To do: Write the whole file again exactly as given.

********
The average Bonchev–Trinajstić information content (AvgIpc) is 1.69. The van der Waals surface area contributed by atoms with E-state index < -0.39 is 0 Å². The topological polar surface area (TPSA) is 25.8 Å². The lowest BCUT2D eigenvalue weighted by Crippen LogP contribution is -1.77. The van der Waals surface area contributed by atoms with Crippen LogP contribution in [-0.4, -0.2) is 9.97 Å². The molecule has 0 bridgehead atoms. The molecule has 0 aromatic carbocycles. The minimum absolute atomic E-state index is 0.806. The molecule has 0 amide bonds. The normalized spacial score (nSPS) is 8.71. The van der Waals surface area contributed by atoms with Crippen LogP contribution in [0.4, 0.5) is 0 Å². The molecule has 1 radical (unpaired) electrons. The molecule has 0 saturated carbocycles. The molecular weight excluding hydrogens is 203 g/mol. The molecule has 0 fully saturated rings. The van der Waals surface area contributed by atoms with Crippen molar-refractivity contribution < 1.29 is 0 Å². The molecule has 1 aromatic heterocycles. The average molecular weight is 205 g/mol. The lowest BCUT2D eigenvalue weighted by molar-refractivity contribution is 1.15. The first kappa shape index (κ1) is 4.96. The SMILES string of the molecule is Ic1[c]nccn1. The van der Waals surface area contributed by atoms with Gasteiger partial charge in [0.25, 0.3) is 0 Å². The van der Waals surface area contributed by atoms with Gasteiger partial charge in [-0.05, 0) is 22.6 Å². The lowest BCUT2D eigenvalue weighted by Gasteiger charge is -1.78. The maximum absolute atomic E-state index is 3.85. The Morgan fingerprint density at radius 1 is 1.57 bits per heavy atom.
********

The average Bonchev–Trinajstić information content (AvgIpc) is 1.69. The van der Waals surface area contributed by atoms with E-state index < -0.39 is 0 Å². The topological polar surface area (TPSA) is 25.8 Å². The lowest BCUT2D eigenvalue weighted by Crippen LogP contribution is -1.77. The van der Waals surface area contributed by atoms with Crippen LogP contribution in [-0.4, -0.2) is 9.97 Å². The molecule has 0 bridgehead atoms. The molecule has 0 aromatic carbocycles. The minimum absolute atomic E-state index is 0.806. The molecule has 0 amide bonds. The normalized spacial score (nSPS) is 8.71. The van der Waals surface area contributed by atoms with Crippen LogP contribution in [0.4, 0.5) is 0 Å². The molecule has 1 radical (unpaired) electrons. The molecule has 0 saturated carbocycles. The molecular weight excluding hydrogens is 203 g/mol. The molecule has 0 fully saturated rings. The van der Waals surface area contributed by atoms with Crippen molar-refractivity contribution < 1.29 is 0 Å². The molecule has 1 aromatic heterocycles. The average molecular weight is 205 g/mol. The lowest BCUT2D eigenvalue weighted by molar-refractivity contribution is 1.15. The first kappa shape index (κ1) is 4.96. The SMILES string of the molecule is Ic1[c]nccn1. The van der Waals surface area contributed by atoms with Gasteiger partial charge in [0.25, 0.3) is 0 Å². The van der Waals surface area contributed by atoms with Gasteiger partial charge in [-0.05, 0) is 22.6 Å². The lowest BCUT2D eigenvalue weighted by Gasteiger charge is -1.78. The maximum absolute atomic E-state index is 3.85. The Morgan fingerprint density at radius 1 is 1.57 bits per heavy atom.